As for his position on the invasion itself, Pollack maintained that he had not been a strong advocate for the war but rather a “tortured” one. “I know I wrote a number of pieces that were very helpful to the Bush administration in making its case,” he said. “But that’s not why I wrote them.” In The Threatening Storm, he told me, “I said that this wasn’t a war we needed to fight right away, that there were other things we needed to do first, like work on the Middle East peace process and run down al Qaeda .I don’t like to characterize myself as a supporter of the invasion.” Yet his book contains a whole chapter titled “The Case for an Invasion.” In it, he states flatly that “the only prudent and realistic course of action left to the United States is to mount a full-scale invasion of Iraq to smash the Iraqi armed forces, depose Saddam’s regime, and rid the country of weapons of mass destruction.”
And what about those hawkish op-eds in the Times? “I did write those op-eds, and I believed everything I put in them, but that was simply making one side of the case,” he said. “Often I was responding to arguments against going to war, which I felt were very weak.” He added: “I’ve learned over the course of time that op-eds are an imperfect medium for expressing complex views on a subject. That’s why I’ve greatly diminished the op-ed writing I’ve done.” Such sentiments, however, had not stopped him from writing his July op-ed about the merits of the surge.
Pollack did acknowledge that he had been wrong on one key issue—WMD. And, he said, it was fair to take that into account when evaluating his current writings. But, he observed, “I don’t think you should make a judgment about my work based on any [one] particular thing I’ve done. I would argue that if you went back and looked over my grand record on Iraq going back to the 1980s, I’ve actually got a very good track record.” He asked: “Should Churchill have been disqualified forever because of Gallipoli? I’m not trying to put myself in the same category as Churchill, but the point is that one mistake should not forever hang over a person’s head.”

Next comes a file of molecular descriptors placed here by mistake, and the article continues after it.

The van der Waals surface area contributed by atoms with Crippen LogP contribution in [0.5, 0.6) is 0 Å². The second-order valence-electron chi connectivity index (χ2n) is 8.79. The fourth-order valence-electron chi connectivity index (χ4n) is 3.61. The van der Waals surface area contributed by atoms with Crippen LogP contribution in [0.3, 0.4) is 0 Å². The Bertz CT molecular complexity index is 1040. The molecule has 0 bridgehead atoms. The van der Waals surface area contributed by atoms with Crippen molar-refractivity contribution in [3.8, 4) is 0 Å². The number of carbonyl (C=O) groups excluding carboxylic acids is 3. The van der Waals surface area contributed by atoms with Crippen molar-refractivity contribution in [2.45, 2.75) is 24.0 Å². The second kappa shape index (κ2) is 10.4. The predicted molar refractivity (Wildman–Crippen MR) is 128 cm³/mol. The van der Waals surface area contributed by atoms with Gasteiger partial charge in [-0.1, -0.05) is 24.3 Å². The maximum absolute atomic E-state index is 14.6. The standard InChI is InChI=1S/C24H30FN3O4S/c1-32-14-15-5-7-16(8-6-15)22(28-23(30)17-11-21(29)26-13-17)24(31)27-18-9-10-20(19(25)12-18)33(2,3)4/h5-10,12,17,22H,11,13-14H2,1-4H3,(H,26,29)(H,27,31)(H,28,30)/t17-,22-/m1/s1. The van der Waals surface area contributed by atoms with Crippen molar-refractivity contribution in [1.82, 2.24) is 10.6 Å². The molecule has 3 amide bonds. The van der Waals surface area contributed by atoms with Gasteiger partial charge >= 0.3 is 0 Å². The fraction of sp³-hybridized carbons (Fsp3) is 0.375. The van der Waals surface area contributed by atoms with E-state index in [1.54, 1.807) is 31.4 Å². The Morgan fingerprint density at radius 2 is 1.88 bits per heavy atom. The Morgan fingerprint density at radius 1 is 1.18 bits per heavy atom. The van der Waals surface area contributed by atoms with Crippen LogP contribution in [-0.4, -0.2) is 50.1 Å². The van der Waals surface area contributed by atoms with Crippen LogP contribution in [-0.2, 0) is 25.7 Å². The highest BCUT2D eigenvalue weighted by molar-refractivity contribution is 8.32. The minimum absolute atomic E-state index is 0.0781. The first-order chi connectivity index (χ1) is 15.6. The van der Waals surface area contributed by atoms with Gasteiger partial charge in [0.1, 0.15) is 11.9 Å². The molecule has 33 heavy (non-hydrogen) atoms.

It’s a valid point. If the Gallipoli standard were applied to Iraq, much of our foreign-policy commentariat would be out on the street. Christopher Hitchens would have to give up his column at Vanity Fair and Thomas Friedman would lose his perch at the Times. Half the columnists at The Washington Post would have to find a new line of work, and The New Republic would probably have to shut down. In the simple interest of journalistic employment, some slack must be allowed. It’s healthy, though, to be reminded of what these prognosticators have said in the past, especially when they continue to turn out such one-dimensional and one-sided assessments as the one that Kenneth Pollack and Michael O’Hanlon published in the July 30 Times.